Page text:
IR475      Half Unit
Gender/ed/ing International Politics

This information is for the 2020/21 session.

Teacher responsible

Dr Katharine Millar CBG.8.13


This course is available on the MSc in International Relations, MSc in International Relations (Research) and MSc in International Relations Theory. This course is not available as an outside option.

All students are required to obtain permission of the Teacher Responsible by completing the online application linked to LSE for You.  Admission to the course is not guaranteed.

Course content

This course foregrounds gender - as noun, verb and structure - in understanding the practices/events studies as global politics and the discipline/study of international relations.  The course is grounded in feminist theory and provides students with an introduction to feminist epistemologies and methods.  It proceeds in two sections, moving from theoretical foundations to an examination of gender and the macro, transnational and historical processes of global politics.  Each 'macro' examination of the gendering of international politics is followed by a corresponding examination of several substantive areas of international politics, including security, development, NGOs and transnational social movements and international law/organisations.  These overarching topics are balanced with issue-specific case studies (eg sexual/sexualised violence in conflict; gendering of the informal economy), derived from current events, to b discussed in seminars.  Particular thematic attention will be paid to the on-going construction (and transmission) of global/transnational hierarchies that are gendered and gendering.


This course is delivered through a combination of lectures and seminars totalling a minimum of 20 hours across Lent Term. This year, some or all of this teaching will be delivered through a combination of in-person classes/classes delivered online. Students on this course will have a reading week in Week 6, in line with departmental policy.

Formative coursework

Students must submit formative essay questions and outlines in LT in order to support success in the summative.

Indicative reading

B Ackerly, J True and M Stern (eds), Feminist Methodologies for International Relations (CUP: 2006)

C Enloe, Bananas, beaches and bases: making feminist sense of international relations, rev'd 2nd ed (University of California Press: 2014)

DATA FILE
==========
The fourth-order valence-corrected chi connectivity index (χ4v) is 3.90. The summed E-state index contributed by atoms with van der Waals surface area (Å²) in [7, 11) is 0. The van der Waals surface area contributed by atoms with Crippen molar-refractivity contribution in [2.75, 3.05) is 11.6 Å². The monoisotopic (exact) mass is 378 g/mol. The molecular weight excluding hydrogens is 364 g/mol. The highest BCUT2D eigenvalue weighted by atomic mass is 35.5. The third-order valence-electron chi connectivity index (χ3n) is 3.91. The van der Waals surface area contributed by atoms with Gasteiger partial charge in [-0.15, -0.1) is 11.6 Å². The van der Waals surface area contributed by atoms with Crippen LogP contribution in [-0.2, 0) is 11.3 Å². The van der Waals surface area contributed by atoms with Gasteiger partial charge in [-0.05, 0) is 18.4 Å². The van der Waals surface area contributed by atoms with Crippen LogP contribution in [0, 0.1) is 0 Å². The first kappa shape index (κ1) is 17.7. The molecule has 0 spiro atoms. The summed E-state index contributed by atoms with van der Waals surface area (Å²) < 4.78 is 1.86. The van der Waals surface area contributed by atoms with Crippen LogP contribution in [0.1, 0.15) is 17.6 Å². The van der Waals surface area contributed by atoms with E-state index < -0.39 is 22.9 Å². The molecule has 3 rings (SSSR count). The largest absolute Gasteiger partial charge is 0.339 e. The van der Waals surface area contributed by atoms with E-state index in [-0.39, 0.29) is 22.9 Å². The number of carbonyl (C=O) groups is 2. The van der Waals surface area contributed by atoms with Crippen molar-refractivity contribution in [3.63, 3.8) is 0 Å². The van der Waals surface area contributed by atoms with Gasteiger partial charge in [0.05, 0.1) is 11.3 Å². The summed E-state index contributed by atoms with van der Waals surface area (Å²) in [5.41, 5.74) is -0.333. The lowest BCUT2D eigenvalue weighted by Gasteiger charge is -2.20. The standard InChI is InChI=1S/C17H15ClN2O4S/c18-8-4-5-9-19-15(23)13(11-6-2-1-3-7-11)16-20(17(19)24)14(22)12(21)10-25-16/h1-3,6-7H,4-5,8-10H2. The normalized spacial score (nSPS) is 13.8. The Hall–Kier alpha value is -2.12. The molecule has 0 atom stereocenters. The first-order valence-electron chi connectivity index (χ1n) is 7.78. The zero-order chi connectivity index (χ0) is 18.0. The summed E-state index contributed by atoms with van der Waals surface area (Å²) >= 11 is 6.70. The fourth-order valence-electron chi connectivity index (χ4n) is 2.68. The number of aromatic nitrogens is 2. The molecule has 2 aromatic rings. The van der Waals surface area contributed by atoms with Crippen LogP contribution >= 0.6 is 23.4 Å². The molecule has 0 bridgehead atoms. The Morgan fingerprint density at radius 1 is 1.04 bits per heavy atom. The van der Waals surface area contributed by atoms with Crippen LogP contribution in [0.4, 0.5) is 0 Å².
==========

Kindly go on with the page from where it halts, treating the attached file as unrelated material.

C Mohanty, Feminism without Borders: Decolonising Theory; Practicsing Solidarity (Duke Unversity Press: 2003)

L Sjobeg, Gender, War and Conflict (Polity: 2014)

C Weber, Queer International Relations: sovereignty, sexuality and the will to knowledge (OUP:2016)


Essay (65%, 4000 words) in the ST.
Coursework (35%) in the LT.


The coursework entails three components.

One (500 word max) blog posts, to a Moodle forum on a week assigned by the instructor (marked with grade, 20%).

Two (250 word max) response to colleagues’ blog posts and two (for two different weeks) questions posed for discussion in seminar (completion/participation grade, 15%).


Important information in response to COVID-19

Please note that during 2020/21 academic year some variation to teaching and learning activities may be required to respond to changes in public health advice and/or to account for the situation of students in attendance on campus and those studying online during the early part of the academic year. For assessment, this may involve changes to mode of delivery and/or the format or weighting of assessments. Changes will only be made if required and students will be notified about any changes to teaching or assessment plans at the earliest opportunity.

Key facts

Department: International Relations

Total students 2019/20: 15

Average class size 2019/20: 7

Controlled access 2019/20: Yes

Value: Half Unit

Guidelines for interpreting course guide information

Personal development skills

  • Leadership
  • Self-management
  • Problem solving
  • Application of information skills
  • Communication